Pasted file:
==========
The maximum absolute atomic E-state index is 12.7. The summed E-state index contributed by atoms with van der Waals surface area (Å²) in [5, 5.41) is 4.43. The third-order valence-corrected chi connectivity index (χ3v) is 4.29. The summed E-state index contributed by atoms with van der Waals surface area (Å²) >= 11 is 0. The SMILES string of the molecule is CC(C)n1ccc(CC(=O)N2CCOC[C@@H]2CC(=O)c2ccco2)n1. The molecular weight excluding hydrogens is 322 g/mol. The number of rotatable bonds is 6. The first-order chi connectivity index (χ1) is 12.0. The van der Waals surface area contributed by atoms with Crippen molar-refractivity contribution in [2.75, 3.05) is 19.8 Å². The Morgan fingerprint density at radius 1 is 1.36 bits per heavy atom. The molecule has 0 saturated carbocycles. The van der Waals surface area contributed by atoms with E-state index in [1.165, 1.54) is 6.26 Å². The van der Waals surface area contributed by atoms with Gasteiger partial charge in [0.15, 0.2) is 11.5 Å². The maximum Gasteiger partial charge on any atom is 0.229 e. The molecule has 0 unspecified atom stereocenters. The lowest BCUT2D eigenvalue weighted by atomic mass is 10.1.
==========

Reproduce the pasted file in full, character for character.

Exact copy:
The maximum absolute atomic E-state index is 12.7. The summed E-state index contributed by atoms with van der Waals surface area (Å²) in [5, 5.41) is 4.43. The third-order valence-corrected chi connectivity index (χ3v) is 4.29. The summed E-state index contributed by atoms with van der Waals surface area (Å²) >= 11 is 0. The SMILES string of the molecule is CC(C)n1ccc(CC(=O)N2CCOC[C@@H]2CC(=O)c2ccco2)n1. The molecular weight excluding hydrogens is 322 g/mol. The number of rotatable bonds is 6. The first-order chi connectivity index (χ1) is 12.0. The van der Waals surface area contributed by atoms with Crippen molar-refractivity contribution in [2.75, 3.05) is 19.8 Å². The Morgan fingerprint density at radius 1 is 1.36 bits per heavy atom. The molecule has 0 saturated carbocycles. The van der Waals surface area contributed by atoms with E-state index in [1.165, 1.54) is 6.26 Å². The van der Waals surface area contributed by atoms with Gasteiger partial charge in [0.15, 0.2) is 11.5 Å². The maximum Gasteiger partial charge on any atom is 0.229 e. The molecule has 0 unspecified atom stereocenters. The lowest BCUT2D eigenvalue weighted by atomic mass is 10.1.